PB-P1: App adheres to all existing Google Play Content Policies
PB-P2: App has a VR Icon
Users will be able to launch your app from the standard Android 2D home screen. Users will also be able to launch your app from an in-VR home screen. To have your app appear in VR Home, you need to provide a VR icon. This icon consists of two 512x512 PNG files. The files provide a foreground and background layer, with the background applied to a mesh.
Photoshop stencil files for you to use are available here. An example of a complete icon is included below:
Guidelines for foreground assets:
- Do provide a simple outline or shape as your primary logo or mark.
- Do leverage unique aspects of your brand.
- Don’t use watermarks like VR or headset icons.
- Don’t use text in the foreground image unless it is a part of a logo.
Requirements for background assets:
- Do fill out the edges of the background; don’t leave them blank, or the sides may flicker in VR (note how the sides of the background layer are red in the YouTube icon above).
- Do reduce visual information along the edges.
- Don’t use watermarks like VR or Cardboard
- Don’t use text in the background texture.
Neither your VR or 2D icon should contain a VR headset image, as they clutter the launcher when every icon uses them.
Setting foreground and background assets
To support a VR-specific app tile, specify a new meta-data entry within your application’s manifest:
<meta-data android:name="com.google.android.vr.icon" android:resource="icon resource" /> <meta-data android:name="com.google.android.vr.icon_background" android:resource="background resource" />
<meta-data android:name="com.google.android.vr.icon" android:resource="@drawable/youtube_vr_icon" /> <meta-data android:name="com.google.android.vr.icon_background" android:resource="@drawable/youtube_vr_icon_background" />
A more complete example:
<activity android:name=".YouTubeVrActivity" ...> <meta-data android:name="com.google.android.vr.icon" android:resource="@drawable/youtube_vr_icon" /> <meta-data android:name="com.google.android.vr.icon_background" android:resource="@drawable/youtube_vr_icon_background" /> <intent-filter> <action android:name="android.intent.action.MAIN" /> <category android:name="com.google.intent.category.DAYDREAM"/> </intent-filter> </activity>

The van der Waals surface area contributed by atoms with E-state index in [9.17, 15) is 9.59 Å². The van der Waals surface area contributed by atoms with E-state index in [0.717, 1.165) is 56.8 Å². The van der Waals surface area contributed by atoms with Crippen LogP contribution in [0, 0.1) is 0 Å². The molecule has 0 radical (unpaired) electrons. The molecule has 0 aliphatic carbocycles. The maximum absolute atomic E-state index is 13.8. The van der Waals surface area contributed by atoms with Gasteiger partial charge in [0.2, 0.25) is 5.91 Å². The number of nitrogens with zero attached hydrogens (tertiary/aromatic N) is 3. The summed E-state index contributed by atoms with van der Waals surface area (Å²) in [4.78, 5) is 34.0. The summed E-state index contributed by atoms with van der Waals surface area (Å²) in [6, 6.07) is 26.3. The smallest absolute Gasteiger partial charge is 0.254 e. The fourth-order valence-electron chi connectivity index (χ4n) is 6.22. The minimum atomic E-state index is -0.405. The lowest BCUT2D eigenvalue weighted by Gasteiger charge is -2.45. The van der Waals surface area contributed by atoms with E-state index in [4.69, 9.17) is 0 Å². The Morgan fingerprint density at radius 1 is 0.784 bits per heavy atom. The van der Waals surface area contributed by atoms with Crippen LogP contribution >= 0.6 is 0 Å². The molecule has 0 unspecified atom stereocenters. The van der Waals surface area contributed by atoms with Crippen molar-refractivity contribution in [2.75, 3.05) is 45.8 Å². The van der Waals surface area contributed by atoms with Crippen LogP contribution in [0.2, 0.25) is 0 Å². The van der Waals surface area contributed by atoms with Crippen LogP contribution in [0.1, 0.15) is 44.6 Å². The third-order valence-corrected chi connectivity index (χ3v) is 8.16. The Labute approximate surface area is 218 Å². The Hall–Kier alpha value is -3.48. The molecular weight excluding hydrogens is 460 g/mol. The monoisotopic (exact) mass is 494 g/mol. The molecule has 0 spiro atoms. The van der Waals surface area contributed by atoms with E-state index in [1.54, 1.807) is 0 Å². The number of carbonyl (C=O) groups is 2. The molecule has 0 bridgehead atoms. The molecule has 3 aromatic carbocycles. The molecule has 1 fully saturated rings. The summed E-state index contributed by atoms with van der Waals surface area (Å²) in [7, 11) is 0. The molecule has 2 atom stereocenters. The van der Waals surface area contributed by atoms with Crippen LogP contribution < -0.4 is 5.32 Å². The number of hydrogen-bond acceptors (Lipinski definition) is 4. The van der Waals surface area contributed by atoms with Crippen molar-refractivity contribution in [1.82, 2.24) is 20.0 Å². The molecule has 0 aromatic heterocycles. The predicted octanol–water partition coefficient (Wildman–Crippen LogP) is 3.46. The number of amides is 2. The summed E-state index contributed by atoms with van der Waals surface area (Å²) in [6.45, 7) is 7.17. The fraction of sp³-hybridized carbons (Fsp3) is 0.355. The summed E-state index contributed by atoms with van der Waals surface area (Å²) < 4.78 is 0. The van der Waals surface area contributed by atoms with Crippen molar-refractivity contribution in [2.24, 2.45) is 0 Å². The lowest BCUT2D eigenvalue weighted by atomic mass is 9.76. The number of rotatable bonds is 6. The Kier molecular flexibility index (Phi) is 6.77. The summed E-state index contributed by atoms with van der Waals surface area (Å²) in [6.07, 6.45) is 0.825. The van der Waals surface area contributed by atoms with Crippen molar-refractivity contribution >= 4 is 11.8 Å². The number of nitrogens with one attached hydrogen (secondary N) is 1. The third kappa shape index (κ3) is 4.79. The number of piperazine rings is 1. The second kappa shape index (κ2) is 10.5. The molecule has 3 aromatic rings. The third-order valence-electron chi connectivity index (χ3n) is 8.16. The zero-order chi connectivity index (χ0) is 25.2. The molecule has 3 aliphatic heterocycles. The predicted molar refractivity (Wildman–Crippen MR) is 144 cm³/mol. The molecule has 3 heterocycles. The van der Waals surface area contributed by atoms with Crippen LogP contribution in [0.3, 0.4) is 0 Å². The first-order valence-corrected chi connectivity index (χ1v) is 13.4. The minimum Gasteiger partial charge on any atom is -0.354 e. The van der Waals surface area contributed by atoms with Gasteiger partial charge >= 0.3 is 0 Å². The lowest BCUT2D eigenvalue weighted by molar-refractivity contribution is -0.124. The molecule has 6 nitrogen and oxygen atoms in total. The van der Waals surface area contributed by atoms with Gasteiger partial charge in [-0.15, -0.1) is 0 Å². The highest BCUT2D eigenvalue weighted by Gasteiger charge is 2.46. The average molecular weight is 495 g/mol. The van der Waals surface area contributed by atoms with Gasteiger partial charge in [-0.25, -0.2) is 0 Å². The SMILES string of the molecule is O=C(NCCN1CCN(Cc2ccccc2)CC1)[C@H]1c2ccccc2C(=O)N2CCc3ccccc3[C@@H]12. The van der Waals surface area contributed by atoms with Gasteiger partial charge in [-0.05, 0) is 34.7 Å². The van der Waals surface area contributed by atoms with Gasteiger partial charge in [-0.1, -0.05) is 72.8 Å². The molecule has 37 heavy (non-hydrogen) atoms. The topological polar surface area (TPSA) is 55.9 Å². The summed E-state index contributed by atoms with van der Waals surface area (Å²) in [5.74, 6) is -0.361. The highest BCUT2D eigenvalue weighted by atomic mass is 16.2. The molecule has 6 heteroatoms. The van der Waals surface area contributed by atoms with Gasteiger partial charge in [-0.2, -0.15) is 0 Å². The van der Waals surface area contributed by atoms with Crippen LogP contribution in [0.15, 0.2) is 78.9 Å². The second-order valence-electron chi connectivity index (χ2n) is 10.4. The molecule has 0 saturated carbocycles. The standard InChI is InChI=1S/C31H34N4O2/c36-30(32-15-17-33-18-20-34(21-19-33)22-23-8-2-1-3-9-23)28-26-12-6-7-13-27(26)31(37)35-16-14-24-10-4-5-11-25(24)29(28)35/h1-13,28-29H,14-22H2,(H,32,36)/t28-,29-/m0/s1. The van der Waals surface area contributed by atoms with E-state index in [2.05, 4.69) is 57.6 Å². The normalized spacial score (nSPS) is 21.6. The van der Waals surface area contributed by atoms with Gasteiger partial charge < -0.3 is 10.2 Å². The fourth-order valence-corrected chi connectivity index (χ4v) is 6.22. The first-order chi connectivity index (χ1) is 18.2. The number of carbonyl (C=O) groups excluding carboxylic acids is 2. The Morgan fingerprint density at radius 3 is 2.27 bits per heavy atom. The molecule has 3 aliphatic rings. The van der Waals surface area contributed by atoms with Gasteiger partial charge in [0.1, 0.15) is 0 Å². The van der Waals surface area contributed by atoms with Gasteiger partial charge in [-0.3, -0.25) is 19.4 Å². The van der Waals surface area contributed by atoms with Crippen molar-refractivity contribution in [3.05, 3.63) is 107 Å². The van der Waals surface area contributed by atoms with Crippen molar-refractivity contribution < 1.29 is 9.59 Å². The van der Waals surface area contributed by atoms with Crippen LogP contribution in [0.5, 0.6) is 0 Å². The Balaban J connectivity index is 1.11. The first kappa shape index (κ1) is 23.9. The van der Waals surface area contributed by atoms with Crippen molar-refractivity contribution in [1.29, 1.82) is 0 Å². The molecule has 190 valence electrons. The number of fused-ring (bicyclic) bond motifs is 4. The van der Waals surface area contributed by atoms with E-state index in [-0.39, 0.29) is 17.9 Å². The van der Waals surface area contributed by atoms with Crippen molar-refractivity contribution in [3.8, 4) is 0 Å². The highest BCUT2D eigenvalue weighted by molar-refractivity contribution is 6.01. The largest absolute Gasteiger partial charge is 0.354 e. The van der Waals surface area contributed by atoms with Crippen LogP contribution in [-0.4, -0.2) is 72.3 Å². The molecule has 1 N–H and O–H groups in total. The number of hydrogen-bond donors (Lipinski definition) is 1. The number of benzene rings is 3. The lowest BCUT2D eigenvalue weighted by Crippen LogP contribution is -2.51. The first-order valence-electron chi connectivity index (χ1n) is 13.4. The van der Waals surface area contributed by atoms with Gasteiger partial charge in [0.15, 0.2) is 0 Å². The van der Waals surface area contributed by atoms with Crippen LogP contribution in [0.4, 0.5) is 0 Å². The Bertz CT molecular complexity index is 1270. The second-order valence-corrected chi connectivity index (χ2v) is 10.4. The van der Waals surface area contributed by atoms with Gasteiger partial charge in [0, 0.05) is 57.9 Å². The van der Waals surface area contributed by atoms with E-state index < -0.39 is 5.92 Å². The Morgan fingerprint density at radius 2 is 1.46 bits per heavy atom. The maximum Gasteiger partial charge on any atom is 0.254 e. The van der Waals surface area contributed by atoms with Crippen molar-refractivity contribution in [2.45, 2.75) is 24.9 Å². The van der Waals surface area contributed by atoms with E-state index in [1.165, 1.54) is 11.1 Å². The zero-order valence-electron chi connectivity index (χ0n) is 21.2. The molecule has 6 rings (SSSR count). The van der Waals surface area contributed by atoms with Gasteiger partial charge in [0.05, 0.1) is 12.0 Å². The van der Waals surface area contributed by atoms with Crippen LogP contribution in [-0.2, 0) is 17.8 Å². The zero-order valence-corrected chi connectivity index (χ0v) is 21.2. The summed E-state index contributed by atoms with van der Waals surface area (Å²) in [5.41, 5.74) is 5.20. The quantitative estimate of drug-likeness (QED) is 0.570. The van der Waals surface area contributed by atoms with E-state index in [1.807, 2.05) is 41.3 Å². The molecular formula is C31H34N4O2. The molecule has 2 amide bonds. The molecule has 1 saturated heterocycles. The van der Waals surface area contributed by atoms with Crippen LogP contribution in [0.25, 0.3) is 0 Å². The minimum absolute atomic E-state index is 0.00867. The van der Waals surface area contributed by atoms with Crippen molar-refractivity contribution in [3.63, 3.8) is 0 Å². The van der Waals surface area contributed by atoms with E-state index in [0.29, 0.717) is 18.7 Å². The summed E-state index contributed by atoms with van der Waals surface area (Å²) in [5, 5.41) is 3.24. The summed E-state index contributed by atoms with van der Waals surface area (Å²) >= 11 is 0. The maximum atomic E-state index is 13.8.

PB-P3: App has a 360° stereo photosphere
In Play VR, when users are viewing the details of your app, you need to display a photosphere as the surrounding environment. This file is included as part of your app submission.
The Photosphere file requirements are:
- Image is stereo 360°.
- If your app contains only mono content (for example, captured in real life), it's okay to use a mono image (that is, the same image in each eye) as long as the image is still in the correct stereo format.
- 4096 x 4096px size.
- No larger than 15MB.
- PNG or JPEG (PNG recommended — our system will compress your image, so this avoids double compression).
- Equirectangular stacked stereo format.
- No alpha.
- For stereoscopic images, objects in the scene should be more than 2.5m away to avoid depth conflicts with the rendered App Details UI.
The photosphere itself must satisfy the following additional requirements:
- No objectionable content. For instance, even if you are creating a horror app, the photosphere cannot contain graphic violence. It should convey that the app is scary, while still being appropriate for all audiences.